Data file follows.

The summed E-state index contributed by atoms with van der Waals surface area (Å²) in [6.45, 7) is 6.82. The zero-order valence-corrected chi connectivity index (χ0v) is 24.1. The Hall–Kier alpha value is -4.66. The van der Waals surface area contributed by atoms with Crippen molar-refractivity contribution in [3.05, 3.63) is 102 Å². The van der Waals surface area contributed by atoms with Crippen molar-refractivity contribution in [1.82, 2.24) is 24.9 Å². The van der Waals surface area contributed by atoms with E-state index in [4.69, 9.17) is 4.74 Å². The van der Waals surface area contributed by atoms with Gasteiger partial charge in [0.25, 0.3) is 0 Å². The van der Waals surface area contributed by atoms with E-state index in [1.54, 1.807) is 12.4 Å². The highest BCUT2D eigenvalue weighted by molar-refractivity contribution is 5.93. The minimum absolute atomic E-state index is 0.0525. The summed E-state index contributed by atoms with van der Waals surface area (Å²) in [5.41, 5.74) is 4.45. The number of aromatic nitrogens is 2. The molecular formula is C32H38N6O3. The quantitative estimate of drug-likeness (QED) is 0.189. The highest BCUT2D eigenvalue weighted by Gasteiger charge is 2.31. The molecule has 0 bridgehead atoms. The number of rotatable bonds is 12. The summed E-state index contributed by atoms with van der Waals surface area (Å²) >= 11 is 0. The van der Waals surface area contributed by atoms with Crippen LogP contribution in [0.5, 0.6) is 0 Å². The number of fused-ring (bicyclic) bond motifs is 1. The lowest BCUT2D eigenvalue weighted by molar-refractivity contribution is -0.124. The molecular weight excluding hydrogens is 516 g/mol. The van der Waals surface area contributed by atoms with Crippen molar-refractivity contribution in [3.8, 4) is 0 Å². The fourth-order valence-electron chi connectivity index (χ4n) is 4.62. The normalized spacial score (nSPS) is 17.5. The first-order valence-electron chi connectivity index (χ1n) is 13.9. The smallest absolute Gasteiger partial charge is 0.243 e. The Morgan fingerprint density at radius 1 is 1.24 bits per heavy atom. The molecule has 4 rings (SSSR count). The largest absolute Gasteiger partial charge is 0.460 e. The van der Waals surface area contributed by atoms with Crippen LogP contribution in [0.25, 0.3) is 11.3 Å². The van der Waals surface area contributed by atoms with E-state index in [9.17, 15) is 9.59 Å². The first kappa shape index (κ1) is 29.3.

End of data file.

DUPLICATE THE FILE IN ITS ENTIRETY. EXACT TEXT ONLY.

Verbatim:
The summed E-state index contributed by atoms with van der Waals surface area (Å²) in [6.45, 7) is 6.82. The zero-order valence-corrected chi connectivity index (χ0v) is 24.1. The Hall–Kier alpha value is -4.66. The van der Waals surface area contributed by atoms with Crippen molar-refractivity contribution in [3.05, 3.63) is 102 Å². The van der Waals surface area contributed by atoms with Crippen molar-refractivity contribution in [1.82, 2.24) is 24.9 Å². The van der Waals surface area contributed by atoms with E-state index in [4.69, 9.17) is 4.74 Å². The van der Waals surface area contributed by atoms with Gasteiger partial charge in [0.25, 0.3) is 0 Å². The van der Waals surface area contributed by atoms with E-state index in [1.54, 1.807) is 12.4 Å². The highest BCUT2D eigenvalue weighted by molar-refractivity contribution is 5.93. The minimum absolute atomic E-state index is 0.0525. The summed E-state index contributed by atoms with van der Waals surface area (Å²) in [5.41, 5.74) is 4.45. The number of aromatic nitrogens is 2. The molecular formula is C32H38N6O3. The quantitative estimate of drug-likeness (QED) is 0.189. The highest BCUT2D eigenvalue weighted by Gasteiger charge is 2.31. The molecule has 0 bridgehead atoms. The number of rotatable bonds is 12. The summed E-state index contributed by atoms with van der Waals surface area (Å²) >= 11 is 0. The van der Waals surface area contributed by atoms with Crippen LogP contribution in [0.5, 0.6) is 0 Å². The number of fused-ring (bicyclic) bond motifs is 1. The lowest BCUT2D eigenvalue weighted by molar-refractivity contribution is -0.124. The molecular weight excluding hydrogens is 516 g/mol. The van der Waals surface area contributed by atoms with Crippen molar-refractivity contribution in [3.8, 4) is 0 Å². The fourth-order valence-electron chi connectivity index (χ4n) is 4.62. The normalized spacial score (nSPS) is 17.5. The first-order valence-electron chi connectivity index (χ1n) is 13.9. The smallest absolute Gasteiger partial charge is 0.243 e. The Morgan fingerprint density at radius 1 is 1.24 bits per heavy atom. The molecule has 4 rings (SSSR count). The largest absolute Gasteiger partial charge is 0.460 e. The van der Waals surface area contributed by atoms with Crippen LogP contribution in [0.25, 0.3) is 11.3 Å². The van der Waals surface area contributed by atoms with E-state index in [9.17, 15) is 9.59 Å². The first kappa shape index (κ1) is 29.3.